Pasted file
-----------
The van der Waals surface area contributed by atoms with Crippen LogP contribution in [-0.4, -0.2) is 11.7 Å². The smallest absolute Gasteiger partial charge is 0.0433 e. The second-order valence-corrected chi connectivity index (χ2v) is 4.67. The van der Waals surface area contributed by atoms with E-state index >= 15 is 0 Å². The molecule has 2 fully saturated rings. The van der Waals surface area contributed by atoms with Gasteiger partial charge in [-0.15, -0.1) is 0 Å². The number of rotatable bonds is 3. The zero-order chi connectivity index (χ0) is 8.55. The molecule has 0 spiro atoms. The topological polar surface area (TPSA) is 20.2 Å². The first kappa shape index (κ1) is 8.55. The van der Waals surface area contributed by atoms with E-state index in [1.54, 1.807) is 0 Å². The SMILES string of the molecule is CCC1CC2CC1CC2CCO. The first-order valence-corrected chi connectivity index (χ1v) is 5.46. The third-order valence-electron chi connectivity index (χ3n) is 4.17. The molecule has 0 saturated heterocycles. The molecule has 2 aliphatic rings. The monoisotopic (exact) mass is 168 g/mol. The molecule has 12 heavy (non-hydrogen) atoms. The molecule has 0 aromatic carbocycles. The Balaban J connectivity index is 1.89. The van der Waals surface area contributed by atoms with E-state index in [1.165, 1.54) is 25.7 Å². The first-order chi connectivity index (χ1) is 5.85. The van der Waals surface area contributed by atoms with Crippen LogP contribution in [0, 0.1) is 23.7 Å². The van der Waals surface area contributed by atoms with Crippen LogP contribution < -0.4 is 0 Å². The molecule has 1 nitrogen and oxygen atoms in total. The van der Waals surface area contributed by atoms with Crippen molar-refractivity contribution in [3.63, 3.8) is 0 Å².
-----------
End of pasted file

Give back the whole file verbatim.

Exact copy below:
The van der Waals surface area contributed by atoms with Crippen LogP contribution in [-0.4, -0.2) is 11.7 Å². The smallest absolute Gasteiger partial charge is 0.0433 e. The second-order valence-corrected chi connectivity index (χ2v) is 4.67. The van der Waals surface area contributed by atoms with E-state index >= 15 is 0 Å². The molecule has 2 fully saturated rings. The van der Waals surface area contributed by atoms with Gasteiger partial charge in [-0.15, -0.1) is 0 Å². The number of rotatable bonds is 3. The zero-order chi connectivity index (χ0) is 8.55. The molecule has 0 spiro atoms. The topological polar surface area (TPSA) is 20.2 Å². The first kappa shape index (κ1) is 8.55. The van der Waals surface area contributed by atoms with E-state index in [1.54, 1.807) is 0 Å². The SMILES string of the molecule is CCC1CC2CC1CC2CCO. The first-order valence-corrected chi connectivity index (χ1v) is 5.46. The third-order valence-electron chi connectivity index (χ3n) is 4.17. The molecule has 0 saturated heterocycles. The molecule has 2 aliphatic rings. The monoisotopic (exact) mass is 168 g/mol. The molecule has 12 heavy (non-hydrogen) atoms. The molecule has 0 aromatic carbocycles. The Balaban J connectivity index is 1.89. The van der Waals surface area contributed by atoms with E-state index in [1.165, 1.54) is 25.7 Å². The first-order chi connectivity index (χ1) is 5.85. The van der Waals surface area contributed by atoms with Crippen LogP contribution in [0, 0.1) is 23.7 Å². The van der Waals surface area contributed by atoms with Crippen LogP contribution < -0.4 is 0 Å². The molecule has 1 nitrogen and oxygen atoms in total. The van der Waals surface area contributed by atoms with Crippen molar-refractivity contribution in [3.63, 3.8) is 0 Å².